Figure 3(a–j) show that for low spatial frequencies, both techniques have similar Sn(z′). This indicates that both Gaussian and Airy acquisitions have similar intensity and are directly comparable, a good check to make for comparison as both images were acquired with equal illumination power. At high spatial frequencies, however, the enhancement factor steadily increases with increasing depth into the tissue, showing a clear improvement in relative image quality and indicating that ALSM is more resistant to sample-induced aberrations than GLSM.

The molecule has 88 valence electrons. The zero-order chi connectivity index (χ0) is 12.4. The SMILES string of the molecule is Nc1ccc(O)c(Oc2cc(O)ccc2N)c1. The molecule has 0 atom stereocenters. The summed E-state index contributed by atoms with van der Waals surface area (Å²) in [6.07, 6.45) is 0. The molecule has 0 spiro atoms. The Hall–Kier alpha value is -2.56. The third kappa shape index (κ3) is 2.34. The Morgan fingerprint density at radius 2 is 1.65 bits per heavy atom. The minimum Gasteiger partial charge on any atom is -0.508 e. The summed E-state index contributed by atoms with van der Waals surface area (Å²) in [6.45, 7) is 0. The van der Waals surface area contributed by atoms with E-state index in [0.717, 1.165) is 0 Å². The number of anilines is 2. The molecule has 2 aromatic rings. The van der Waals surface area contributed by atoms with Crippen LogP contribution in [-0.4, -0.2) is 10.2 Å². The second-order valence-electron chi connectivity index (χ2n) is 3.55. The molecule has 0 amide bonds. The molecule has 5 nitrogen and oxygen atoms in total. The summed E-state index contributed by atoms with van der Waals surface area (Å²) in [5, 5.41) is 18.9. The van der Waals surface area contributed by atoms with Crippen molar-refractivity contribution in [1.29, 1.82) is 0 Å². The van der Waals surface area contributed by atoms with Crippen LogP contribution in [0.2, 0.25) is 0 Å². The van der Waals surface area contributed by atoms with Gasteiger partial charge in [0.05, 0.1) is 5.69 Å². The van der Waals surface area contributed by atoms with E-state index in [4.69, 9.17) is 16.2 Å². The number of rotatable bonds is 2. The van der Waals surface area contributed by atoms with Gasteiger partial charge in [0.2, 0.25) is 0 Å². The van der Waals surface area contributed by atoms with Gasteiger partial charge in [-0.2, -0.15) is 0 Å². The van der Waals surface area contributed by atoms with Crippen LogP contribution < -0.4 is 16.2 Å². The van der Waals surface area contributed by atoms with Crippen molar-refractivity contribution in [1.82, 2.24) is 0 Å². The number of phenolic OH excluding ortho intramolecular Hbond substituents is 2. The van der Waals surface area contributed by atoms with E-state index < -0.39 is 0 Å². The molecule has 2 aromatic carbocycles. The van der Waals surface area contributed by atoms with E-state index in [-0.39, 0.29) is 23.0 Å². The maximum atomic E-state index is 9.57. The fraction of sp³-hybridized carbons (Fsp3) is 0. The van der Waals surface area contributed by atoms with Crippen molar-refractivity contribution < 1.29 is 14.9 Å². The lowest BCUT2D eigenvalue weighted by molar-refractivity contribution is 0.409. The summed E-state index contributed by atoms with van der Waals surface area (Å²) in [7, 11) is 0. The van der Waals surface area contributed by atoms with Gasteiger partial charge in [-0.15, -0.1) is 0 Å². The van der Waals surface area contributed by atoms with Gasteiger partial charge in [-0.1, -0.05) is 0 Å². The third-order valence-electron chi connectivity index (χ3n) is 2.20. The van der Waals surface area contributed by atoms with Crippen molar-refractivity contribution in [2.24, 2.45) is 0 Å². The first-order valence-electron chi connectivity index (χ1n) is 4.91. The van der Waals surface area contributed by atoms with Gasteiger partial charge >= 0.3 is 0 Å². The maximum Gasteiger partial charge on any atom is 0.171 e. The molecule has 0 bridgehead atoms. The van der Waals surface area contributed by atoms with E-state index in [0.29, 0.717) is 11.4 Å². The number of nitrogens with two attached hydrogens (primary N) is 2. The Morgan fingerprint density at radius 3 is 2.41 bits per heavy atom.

An average enhancement factor, EFHF (z′), was taken over the high-frequency spectral bands between 60% and 100% of 2NA/λ (Fig. 3(l)) and fitted with a linear function in z′. The example shown in Fig. 3 yields a gradient of 0.06 μm−1. Interestingly, the y-intercept (EFHF (0)) is greater than 1, indicating that even at the tissue surface, there is an improvement. If no aberrations are present, both beam types are expected to give equal best performance at the tissue surface, since aberrations caused by the tissue will be minimal. This result is likely due to refractive index variations at the immersion medium/agarose interface above the tissue and the oblique angle at which the light-sheet intersects the tissue section. The analysis was repeated across images of different regions of the tissue and different tissue sections (sample size = 11).